Lucille Taylor has never run in wealthy circles.
She grew up on a dairy and fruit farm on the outskirts of Middleton, leaving school after eighth grade to help care for her siblings and ailing mother.
She and her husband spent their careers in working-class jobs. He drove trucks and fixed engines, she cleaned houses.
“Eight dollars a day when I started,” said Taylor, 82, who lives in Middleton.
Now retired and widowed, Taylor has given $100,000 to the city of Middleton to begin work on a new park. She plans to leave the bulk of her estate to the city after her death to complete the park.
The donation has amazed residents and city officials.
“Lucille and her husband both worked incredibly hard their entire lives, and for them to leave their entire estate for a new park? You just don’t see that kind of generosity very often,” said Penni Klein, the city’s public lands manager.
Taylor said she and her late husband, Harvey John Taylor, who died eight years ago, lived sensibly but had their fun, too. They visited “probably all 50 states” and saw much of the world, including Panama on their 50th wedding anniversary.
She credits smart investments for her late-in-life wealth but seems almost baffled by the sum. “I don’t know how it added up to so much,” she said.
Klein, who has become a close friend of Taylor’s and sat in on the interview, said Taylor is down-to-earth with a thrifty side. “Word on the street is she has the lowest water usage in the city,” she said.
The couple didn’t have children but always wanted them, Taylor said. That’s a big part of the reason behind the gift.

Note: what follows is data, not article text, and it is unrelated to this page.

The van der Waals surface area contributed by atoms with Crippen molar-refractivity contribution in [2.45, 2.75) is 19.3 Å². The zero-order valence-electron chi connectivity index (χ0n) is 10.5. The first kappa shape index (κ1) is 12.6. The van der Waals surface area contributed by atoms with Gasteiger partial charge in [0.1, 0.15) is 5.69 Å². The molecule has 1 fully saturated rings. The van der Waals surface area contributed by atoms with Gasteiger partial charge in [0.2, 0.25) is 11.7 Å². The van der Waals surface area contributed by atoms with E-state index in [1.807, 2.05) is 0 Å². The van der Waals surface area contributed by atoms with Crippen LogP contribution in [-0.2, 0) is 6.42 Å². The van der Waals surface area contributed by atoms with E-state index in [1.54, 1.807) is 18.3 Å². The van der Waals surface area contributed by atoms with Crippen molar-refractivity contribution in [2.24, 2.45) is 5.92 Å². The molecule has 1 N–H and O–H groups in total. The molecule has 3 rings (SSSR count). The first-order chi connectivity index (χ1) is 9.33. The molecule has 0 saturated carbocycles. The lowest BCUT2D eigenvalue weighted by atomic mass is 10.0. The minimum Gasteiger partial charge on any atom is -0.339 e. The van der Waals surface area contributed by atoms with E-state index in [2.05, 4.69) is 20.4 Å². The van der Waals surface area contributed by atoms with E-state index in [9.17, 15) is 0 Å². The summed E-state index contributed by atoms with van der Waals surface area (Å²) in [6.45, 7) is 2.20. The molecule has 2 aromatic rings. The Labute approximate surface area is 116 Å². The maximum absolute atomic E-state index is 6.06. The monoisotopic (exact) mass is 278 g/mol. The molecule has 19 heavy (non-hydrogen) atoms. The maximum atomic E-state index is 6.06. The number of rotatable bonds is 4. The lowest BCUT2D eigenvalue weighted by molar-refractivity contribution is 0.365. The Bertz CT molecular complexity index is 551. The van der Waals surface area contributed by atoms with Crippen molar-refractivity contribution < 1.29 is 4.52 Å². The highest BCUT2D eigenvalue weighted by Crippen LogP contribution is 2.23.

“We always loved to watch children play in parks,” she said. “We talked about this before my husband’s death and decided it was something we wanted to do.”
So in 2005, after her husband’s death, Taylor went to City Hall and asked, “Do I have enough money to buy a park?” The answer was yes, so she worked out the details with lawyers. Initially, the city was to receive no money until her death.
“I wanted to wait until I died because I didn’t want anyone to know,” she said. She’s not a big fan of people making a fuss over her, and she didn’t want to get roped into attending a lot of city meetings.
But then this year, she learned of plans for a park off Highway Q in the new Bishops Bay residential development on the city’s northeast side. A slice of the proposed park once was part of the her family's farm -- the Frank J. Ziegler farm --back when the land was in the town of Westport.
The opportunity to honor her family and agricultural roots won out over her desire for anonymity. She went ahead and donated $100,000 to the city this fall for the first phase of the park, which will be a playground that she’s helping design. It will be the largest playground in size and amount of equipment in the city when completed, Klein said.
“Now I’m glad I did this so I know where the money’s going,” Taylor said. “I’m keeping my fingers crossed that I live to see it when it’s done.”
That does not appear to be much of a concern right now. Taylor takes no medication and walks or bikes seven miles round-trip from her home to the Middleton Senior Center every day to volunteer.
“I’ve never asked anyone for a ride in eight years,” said Taylor, who doesn’t drive.
“It’s going to be 10-below tonight,” Klein said.
“I don’t think that’s bad,” Taylor said.
The 11.2-acre park will be called the Harvey John and Lucille Taylor Memorial Park. A sign will detail the history of the Ziegler family farm.
Eventually, the park will include walking and biking trails and three football fields. Her husband loved football, Taylor said. The Middleton Cardinal youth summer football leagues currently lack playing fields and will use them as their home, Klein said.
The plan is to install the playground in the spring, with a hoped-for dedication in May, Klein said. Other components of the park will be developed over time, she said.
[Editor's note: This story has been updated to correct the farm to be remembered with signage at the planned Harvey John and Lucille Taylor Memorial Park in Middleton.]